House transactions in North slacking off over Brexit fears
Survey finds buyer inquiries down with scant sign of new properties coming on market
Royal Institution of Chartered Surveyors and Ulster Bank find house prices continued to rise in Northern Ireland in February but “sales expectations” sank lower than at any time in the last five years.
Fears about Brexit and the Border appear to be causing potential house buyers and sellers in the North to hold off on deals, latest research suggests.
According to the latest Royal Institution of Chartered Surveyors and Ulster Bank residential market survey, house prices continued to rise in Northern Ireland last month but surveyors’ “sales expectations” also sank lower than at any time in the last five years.
The survey highlights that new buyer inquiries dropped off last month and many surveyors are now warning that the next three months could see lower sales activity in the market against the backdrop of little evidence of new properties coming on the market.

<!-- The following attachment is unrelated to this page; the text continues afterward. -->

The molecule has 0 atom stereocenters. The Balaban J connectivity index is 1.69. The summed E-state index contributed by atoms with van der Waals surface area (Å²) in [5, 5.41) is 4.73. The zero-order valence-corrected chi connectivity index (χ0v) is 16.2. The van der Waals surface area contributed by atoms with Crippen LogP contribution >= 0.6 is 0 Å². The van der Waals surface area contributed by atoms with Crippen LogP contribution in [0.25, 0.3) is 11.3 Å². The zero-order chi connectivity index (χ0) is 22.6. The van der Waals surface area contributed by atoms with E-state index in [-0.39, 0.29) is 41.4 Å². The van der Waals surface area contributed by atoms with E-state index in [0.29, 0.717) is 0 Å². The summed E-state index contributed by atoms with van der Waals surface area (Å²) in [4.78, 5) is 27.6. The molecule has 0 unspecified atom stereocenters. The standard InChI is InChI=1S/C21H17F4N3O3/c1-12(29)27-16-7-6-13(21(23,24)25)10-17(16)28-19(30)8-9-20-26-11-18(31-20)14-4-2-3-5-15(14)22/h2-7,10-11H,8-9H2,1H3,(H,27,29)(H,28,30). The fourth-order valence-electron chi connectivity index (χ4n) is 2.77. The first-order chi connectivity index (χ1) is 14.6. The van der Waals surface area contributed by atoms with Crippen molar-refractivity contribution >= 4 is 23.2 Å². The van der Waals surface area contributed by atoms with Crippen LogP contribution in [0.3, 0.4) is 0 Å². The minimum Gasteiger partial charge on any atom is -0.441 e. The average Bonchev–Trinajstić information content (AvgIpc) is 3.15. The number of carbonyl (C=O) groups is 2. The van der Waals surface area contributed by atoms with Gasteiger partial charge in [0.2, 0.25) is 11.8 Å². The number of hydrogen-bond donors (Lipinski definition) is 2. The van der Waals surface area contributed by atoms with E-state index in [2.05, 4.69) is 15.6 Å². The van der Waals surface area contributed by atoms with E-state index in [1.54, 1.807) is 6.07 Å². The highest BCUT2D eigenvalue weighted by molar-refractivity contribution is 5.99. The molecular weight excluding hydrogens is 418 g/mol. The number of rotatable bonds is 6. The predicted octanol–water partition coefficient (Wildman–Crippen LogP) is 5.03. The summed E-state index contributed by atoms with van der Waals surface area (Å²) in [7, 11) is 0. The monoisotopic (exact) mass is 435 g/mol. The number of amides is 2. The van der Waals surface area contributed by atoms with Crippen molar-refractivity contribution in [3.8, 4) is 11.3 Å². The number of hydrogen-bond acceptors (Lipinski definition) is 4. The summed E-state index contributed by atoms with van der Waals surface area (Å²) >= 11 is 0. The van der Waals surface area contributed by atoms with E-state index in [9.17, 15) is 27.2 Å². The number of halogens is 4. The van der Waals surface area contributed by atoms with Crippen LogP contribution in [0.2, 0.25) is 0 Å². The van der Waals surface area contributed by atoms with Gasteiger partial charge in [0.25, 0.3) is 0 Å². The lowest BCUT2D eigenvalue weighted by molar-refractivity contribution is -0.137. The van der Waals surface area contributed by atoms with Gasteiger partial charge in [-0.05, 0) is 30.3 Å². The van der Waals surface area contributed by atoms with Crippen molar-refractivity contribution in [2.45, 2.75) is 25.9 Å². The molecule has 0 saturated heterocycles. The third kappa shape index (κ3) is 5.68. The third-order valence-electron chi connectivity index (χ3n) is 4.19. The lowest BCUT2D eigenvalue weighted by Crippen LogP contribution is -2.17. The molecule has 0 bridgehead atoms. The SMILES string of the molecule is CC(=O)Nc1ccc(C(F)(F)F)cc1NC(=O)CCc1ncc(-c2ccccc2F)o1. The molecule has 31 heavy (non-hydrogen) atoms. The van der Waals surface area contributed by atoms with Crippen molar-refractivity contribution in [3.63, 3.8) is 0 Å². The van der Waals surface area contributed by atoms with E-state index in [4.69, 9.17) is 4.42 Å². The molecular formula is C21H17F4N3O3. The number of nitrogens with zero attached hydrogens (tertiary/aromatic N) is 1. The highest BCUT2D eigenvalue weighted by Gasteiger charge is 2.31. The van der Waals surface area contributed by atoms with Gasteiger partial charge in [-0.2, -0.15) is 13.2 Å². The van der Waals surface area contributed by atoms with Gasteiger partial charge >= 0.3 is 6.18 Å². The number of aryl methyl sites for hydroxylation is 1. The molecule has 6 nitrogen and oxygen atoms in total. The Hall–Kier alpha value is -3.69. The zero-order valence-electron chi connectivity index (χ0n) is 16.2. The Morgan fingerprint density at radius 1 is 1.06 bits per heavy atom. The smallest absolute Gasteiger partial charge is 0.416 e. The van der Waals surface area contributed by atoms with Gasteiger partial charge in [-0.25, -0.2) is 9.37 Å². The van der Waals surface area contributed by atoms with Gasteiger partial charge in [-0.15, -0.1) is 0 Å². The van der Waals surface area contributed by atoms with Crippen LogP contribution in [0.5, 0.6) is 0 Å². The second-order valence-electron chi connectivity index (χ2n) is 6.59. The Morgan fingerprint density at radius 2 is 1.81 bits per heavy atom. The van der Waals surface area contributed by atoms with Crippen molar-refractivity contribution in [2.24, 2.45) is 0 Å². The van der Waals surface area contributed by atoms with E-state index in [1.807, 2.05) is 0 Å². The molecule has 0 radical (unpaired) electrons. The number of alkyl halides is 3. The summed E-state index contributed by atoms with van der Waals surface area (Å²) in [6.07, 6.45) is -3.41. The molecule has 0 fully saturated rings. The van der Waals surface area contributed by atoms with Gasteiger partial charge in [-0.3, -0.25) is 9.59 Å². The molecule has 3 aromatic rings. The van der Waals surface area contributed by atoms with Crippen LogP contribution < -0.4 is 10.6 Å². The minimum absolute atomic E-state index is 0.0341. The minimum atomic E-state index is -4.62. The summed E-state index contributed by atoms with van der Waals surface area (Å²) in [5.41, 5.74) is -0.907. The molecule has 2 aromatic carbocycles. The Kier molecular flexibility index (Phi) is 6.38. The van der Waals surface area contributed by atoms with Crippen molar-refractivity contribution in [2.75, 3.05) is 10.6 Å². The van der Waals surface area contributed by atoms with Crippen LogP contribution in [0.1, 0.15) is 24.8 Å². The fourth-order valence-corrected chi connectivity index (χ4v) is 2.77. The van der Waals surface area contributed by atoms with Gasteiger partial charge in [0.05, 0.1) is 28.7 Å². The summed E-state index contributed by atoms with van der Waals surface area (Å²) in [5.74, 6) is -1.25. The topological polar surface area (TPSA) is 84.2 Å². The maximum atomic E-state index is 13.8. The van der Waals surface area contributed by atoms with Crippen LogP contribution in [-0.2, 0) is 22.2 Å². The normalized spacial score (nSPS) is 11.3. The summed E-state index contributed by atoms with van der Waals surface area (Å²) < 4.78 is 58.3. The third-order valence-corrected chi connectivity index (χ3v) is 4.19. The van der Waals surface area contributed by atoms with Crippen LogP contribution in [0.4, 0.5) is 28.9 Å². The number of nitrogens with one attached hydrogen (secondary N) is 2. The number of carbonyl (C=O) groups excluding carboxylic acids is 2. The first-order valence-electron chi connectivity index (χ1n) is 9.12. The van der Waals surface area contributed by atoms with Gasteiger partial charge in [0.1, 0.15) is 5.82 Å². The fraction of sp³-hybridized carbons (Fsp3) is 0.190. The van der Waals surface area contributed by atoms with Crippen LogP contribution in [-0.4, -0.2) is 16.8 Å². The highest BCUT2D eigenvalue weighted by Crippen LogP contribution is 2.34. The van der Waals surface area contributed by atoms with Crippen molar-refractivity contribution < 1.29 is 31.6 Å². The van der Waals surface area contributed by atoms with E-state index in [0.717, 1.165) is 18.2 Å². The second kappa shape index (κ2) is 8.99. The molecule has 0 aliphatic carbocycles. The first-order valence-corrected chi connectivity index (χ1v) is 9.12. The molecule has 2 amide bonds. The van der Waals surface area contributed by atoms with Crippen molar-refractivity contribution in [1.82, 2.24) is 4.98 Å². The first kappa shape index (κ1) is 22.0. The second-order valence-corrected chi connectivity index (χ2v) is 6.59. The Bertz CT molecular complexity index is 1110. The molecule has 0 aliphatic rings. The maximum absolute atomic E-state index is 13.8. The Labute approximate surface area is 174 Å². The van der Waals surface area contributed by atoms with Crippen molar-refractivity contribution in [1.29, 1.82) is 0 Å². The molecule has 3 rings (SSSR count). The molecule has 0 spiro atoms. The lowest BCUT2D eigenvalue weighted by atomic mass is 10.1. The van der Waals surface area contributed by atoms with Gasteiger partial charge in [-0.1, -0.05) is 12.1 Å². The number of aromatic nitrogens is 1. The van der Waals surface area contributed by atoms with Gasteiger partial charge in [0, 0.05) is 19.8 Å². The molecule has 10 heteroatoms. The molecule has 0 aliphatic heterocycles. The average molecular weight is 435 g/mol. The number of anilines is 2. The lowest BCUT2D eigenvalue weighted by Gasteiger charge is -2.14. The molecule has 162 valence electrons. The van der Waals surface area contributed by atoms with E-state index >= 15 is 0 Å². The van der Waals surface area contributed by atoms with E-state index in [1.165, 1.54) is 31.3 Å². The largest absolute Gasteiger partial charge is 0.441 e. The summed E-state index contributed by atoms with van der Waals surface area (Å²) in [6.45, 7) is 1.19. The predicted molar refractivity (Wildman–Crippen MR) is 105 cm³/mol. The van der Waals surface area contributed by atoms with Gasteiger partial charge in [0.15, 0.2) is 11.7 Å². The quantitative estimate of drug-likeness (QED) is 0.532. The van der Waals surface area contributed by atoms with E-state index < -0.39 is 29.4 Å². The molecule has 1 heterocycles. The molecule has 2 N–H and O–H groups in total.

RICS residential property spokesman Samuel Dickey said: “Surveyors appear to be becoming more cautious about the market, perhaps based on some of the recent noise around the Border and Brexit, as well as the expectation that the Bank of England will raise interest rates.
“But this appears to be less the case regarding prices than sales activity. We’ve seen an ongoing shortage of properties coming on to the market for some time, and this doesn’t appear to have changed in the latest survey.”
As a result of this, the RICS does not expect to see any reduction in current house prices, if anything the lack of new properties coming on the market could drive the price of a home in the North higher again in the next three months.
Seán Murphy, managing director of personal banking at Ulster Bank, says there while there are obvious “challenges” in the market currently, the most recent data from the UK Council of Mortgage Lenders data showed that first time-buyer, home mover and homeowner mortgage lending all rose year-on-year in the fourth quarter of 2017.
“Our own experience at Ulster Bank suggests that this trend has continued into Q1 2018,” Mr Murphy added.